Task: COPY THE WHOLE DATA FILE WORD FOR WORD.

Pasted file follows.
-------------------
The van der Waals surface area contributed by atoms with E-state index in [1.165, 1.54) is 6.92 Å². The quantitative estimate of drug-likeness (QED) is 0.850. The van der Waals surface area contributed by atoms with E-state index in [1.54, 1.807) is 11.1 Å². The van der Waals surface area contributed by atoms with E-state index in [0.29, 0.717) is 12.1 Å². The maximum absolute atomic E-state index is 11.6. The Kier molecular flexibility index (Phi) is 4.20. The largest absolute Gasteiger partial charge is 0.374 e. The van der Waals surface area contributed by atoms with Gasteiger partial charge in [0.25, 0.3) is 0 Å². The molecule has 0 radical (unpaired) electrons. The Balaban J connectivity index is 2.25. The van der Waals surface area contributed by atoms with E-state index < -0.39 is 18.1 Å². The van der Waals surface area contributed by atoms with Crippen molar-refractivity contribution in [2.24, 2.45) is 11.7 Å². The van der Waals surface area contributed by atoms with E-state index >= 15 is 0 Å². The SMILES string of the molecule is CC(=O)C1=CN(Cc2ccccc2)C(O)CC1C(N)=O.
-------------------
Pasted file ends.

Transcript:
The van der Waals surface area contributed by atoms with E-state index in [1.165, 1.54) is 6.92 Å². The quantitative estimate of drug-likeness (QED) is 0.850. The van der Waals surface area contributed by atoms with E-state index in [1.54, 1.807) is 11.1 Å². The van der Waals surface area contributed by atoms with E-state index in [0.29, 0.717) is 12.1 Å². The maximum absolute atomic E-state index is 11.6. The Kier molecular flexibility index (Phi) is 4.20. The largest absolute Gasteiger partial charge is 0.374 e. The van der Waals surface area contributed by atoms with Gasteiger partial charge in [0.25, 0.3) is 0 Å². The molecule has 0 radical (unpaired) electrons. The Balaban J connectivity index is 2.25. The van der Waals surface area contributed by atoms with E-state index < -0.39 is 18.1 Å². The van der Waals surface area contributed by atoms with Crippen molar-refractivity contribution in [2.24, 2.45) is 11.7 Å². The van der Waals surface area contributed by atoms with E-state index >= 15 is 0 Å². The SMILES string of the molecule is CC(=O)C1=CN(Cc2ccccc2)C(O)CC1C(N)=O.